Over half (51%) of renters in the private sector have had bad experiences of letting agents and landlords, a new survey has revealed.
According to The Tenants' Voice, an online resource for people in rented accommodation, 37% of renters wouldn't rent another property from their current landlord or agent.
And 46% of the 2,000 people who responded reported having had disputes over deposits with agents and landlords.
The survey found that tenants were especially dissatisfied with the service they received from letting agents who managed properties on behalf of landlords.
Almost seven in 10 (69%) said the service from letting agents was at best average when it came to carrying out general maintenance, with more than a third (36%) saying letting agents were poor at keeping the property in good order.
More than four in 10(42%) said letting agents were poor or very poor at responding to issues or emergencies, while a quarter of tenants (25%) rated letting agents poor or very poor in terms of being accessible and easy to contact.
Over a third (36%) said letting agents were poor or very poor at providing clear deadlines, and more than half (55%) said agents were poor or very poor at actively listening to what tenants needed.
Asked about the quality of their rented accommodation, almost four in 10 (39%) said properties were generally tired and in need of updating, with 17% saying they were dissatisfied or very dissatisfied with the overall condition of the properties they had rented.
On termination of a contract, only 57% said their tenancies had ended amicably with their landlord or letting agent.
One in seven (14%) revealed they had never had a tenancy that had ended on friendly terms, with 15% admitting that less than half of their rentals had ended on friendly terms.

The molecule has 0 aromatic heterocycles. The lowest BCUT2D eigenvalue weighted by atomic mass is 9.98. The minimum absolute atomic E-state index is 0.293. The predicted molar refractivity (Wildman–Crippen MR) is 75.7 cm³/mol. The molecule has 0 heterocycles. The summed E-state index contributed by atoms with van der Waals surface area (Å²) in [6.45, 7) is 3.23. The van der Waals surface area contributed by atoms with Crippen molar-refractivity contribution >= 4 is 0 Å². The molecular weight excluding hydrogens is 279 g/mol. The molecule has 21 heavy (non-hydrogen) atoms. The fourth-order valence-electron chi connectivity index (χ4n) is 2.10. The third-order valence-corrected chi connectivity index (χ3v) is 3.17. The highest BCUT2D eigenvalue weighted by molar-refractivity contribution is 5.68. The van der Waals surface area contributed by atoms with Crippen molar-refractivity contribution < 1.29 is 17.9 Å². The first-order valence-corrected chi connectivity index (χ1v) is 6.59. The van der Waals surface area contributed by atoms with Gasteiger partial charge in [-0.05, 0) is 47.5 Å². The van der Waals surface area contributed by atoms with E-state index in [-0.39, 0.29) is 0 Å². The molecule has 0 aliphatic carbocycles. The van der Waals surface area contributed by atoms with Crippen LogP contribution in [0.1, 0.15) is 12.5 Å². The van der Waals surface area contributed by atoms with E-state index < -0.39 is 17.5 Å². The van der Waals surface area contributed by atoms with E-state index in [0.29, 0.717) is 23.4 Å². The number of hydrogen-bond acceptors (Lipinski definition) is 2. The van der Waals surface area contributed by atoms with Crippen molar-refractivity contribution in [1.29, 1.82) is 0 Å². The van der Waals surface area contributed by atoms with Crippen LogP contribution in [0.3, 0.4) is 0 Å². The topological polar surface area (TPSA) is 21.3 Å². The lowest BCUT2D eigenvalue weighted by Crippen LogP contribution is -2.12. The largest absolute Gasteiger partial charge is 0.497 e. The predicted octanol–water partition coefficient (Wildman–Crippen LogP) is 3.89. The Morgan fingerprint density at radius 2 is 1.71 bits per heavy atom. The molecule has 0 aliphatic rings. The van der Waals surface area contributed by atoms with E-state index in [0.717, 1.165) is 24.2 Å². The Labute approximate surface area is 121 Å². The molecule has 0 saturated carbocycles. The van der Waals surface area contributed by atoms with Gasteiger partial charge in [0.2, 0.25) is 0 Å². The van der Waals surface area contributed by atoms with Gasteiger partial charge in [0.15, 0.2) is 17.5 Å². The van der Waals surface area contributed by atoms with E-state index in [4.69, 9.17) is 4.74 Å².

With rents rising due to demand outstripping supply, the majority of tenants surveyed said they are finding living in rented accommodation harder than it was two to three years ago.
Almost two thirds (63%) admitted it was harder or much harder to rent now than in the past. Tenants said this was due largely to the rising cost of renting, the rising cost of living and the increase in numbers of tenants looking for rented accommodation.
On the subject of letting agent fees, tenants were asked what fees were reasonable for a letting agent to charge.
Four in ten said letting agents shouldn’t be charging tenants any fees at all. However, 18% considered charging a holding fee acceptable and 11% said registration fees were reasonable.
Tenants were also asked about landlord and letting agents being officially accredited. More than half (57%) said they considered it important that their landlord or letting agent was accredited by an organisation or letting agent focused scheme.
Glenn Nickols, director of The Tenants’ Voice, said: “It’s clear there’s still much to be done to improve the relationship between tenants, landlords and letting agents. This is especially important as more and more people are facing or choosing to rent longer term.
“At The Tenants’ Voice, we want to see letting agents and landlords who are committed to providing fair, value-for-money services, working with informed tenants to turn these figures around and to see an increase in tenant satisfaction.
“Rent is the biggest monthly outgoing tenants have and it often prohibits many from being able to save for their own homes. To have more than half of this community dissatisfied and disillusioned with what they get for that monthly investment is clearly not an acceptable situation.”